A Guy’s Guide to Handling Conflict

handling conflict

In my life I’ve noticed two extremes: men who compulsively avoid conflict, and those who seem to seek it out. Obviously, neither strategy is very good. For this article, I’d like to talk about the types of conflict we encounter in our day-to-day lives, and how deal with each situation. This way, you’ll be better prepared the next time you have to show your teeth against a rival, and handling conflict can then become a skill you can truly adopt.

Friend to Friend Conflict

The Situation: A friend has pissed you off by owing you money, messing up your schedule, or otherwise being thoughtless.

In this case, in my experience, it’s best to be direct and forceful among friends. You must place strong barriers around yourself, even against people you know very well. If you don’t do this, it’s possible to get severely walked over. Most friends you keep should be equitable and honest people, but every now and then somebody enters our lives that continually “pushes the envelope” and tries to get away with as much as possible without being caught. It’s an unfortunate part of their personalities.

These types of people are used to being disciplined by getting yelled at. In fact, throughout their whole lives parents, peers and bosses have grounded them or punished them for misbehavior. This is, unfortunately, the only way to keep them in line. You’ll know these types of people due to their relative indifference to being yelled at. Whereas most people feel sensitive about being yelled at, these sorts expect you to give them hell.

If you don’t create a strong personal boundary, you’ll be indirectly inviting them into your private space to assert their control over your life. You don’t want this to happen. You have to stand up for yourself.

Employee to Boss Conflict

The Situation: You have a condescending, jackass supervisor who puts you down.

This is one of the trickiest conflict scenarios I can think of. Sometimes we encounter low quality people who become drunk off the slightest amount of power. What these people are doing is blurring the lines between professionalism and high-school clique behavior. You’ll notice jackass supervisors keep an inner circle of their “preferred” employees, sometimes even based on things like age or race, and outsiders are treated like dirt.

The solution is a bit complicated: you have to establish strong workplace value by ensuring your numbers are soaring. If it’s retail, maximize your customer service and sales. If it’s project development, be the most efficient guy in the office.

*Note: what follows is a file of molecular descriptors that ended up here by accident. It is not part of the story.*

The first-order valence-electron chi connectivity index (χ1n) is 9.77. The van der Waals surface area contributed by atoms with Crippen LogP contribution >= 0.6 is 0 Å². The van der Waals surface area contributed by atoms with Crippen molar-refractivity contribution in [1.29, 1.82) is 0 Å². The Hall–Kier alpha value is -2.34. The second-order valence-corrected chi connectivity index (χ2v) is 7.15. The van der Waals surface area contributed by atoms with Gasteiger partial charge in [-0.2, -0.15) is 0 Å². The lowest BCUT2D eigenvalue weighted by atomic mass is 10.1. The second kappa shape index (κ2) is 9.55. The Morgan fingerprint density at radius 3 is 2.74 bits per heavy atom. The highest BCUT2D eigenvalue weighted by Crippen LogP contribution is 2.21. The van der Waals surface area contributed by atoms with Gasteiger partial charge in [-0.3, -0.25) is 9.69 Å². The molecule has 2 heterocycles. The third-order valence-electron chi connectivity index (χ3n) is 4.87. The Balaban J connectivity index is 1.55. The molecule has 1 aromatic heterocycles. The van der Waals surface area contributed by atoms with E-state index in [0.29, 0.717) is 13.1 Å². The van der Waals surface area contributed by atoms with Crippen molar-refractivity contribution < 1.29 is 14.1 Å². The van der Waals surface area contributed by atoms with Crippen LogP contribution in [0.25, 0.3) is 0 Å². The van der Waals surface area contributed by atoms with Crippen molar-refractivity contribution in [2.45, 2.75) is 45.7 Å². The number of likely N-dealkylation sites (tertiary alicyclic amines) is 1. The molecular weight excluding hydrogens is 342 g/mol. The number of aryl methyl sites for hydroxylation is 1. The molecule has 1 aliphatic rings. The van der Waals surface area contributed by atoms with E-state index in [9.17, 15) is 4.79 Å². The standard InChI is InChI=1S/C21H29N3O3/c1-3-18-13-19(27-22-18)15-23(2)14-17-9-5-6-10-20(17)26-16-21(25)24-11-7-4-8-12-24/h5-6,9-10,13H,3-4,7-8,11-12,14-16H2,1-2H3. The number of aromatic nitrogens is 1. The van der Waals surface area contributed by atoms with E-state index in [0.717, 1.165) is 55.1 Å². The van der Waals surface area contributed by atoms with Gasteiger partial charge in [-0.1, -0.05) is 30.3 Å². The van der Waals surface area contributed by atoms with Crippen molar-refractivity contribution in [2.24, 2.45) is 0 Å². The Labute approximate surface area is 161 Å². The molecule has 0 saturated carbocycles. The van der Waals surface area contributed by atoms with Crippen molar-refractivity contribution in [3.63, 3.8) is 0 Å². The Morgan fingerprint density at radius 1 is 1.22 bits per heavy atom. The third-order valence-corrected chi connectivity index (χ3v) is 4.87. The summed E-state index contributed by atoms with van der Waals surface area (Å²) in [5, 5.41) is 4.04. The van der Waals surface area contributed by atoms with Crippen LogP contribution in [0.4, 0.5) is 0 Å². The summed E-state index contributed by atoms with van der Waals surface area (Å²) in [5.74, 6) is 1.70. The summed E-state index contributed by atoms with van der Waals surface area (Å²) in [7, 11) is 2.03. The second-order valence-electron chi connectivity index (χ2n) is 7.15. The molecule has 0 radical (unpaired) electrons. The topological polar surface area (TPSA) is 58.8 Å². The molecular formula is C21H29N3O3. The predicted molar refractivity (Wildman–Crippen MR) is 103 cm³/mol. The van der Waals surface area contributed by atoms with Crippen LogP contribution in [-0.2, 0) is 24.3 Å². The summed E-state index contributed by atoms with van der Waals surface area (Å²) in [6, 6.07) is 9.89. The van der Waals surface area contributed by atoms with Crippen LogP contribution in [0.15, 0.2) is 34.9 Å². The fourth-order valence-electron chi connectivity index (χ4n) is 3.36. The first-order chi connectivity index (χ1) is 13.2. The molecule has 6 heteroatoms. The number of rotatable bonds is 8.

At this point, the jackass supervisor’s sway over you becomes less strong, especially if management above him notices your hard work. When you’ve leveraged some of your own power, you can begin standing up for yourself more strongly.

If the harassment continues, you may have to go “nuclear”: jeopardize your own employment by calling him out to upper management, file a report of workplace discrimination, or if the situation is unfixable—give your two weeks notice and let upper management figure out why their branch manager is causing good employees to quit.

AMOG in Bar Conflict

Here’s one of my favorite situations for handling conflict.

Situation: when a “bro” in a bar (or the famous acronym: Alpha Male of the Group) tries to devalue you. I notice venues with high ratios of vacationing frat-boys have the highest incidence of AMOGs, such as Venice Beach, LA and Pacific Beach, SD.

9 times out of 10 it’s because the AMOG considers you a sexual threat. When you go into a bar or club and you start approaching / talking to women, you’re going to get tooled. Their rationale is to out-frame you, and make you appear low-value to the eyes of the women they’re competing for.

The Solutions: There’s a number of fun ways to handle this, and all of them involve negating the frame they’re trying to oppose. The WRONG way to handle this is by responding defensively, and even worse is to respond offensively. For instance, when a big, dumb dude AMOGs another big, dumb dude, it usually results in a bar-fight. That’s never what you want. Instead, my favorite technique is to radically misinterpret their frame and remain completely non-reactive.

AMOG: “Hey bro, you look kind of like that guy from Harry Potter, what’s his name, Ron Weasley?”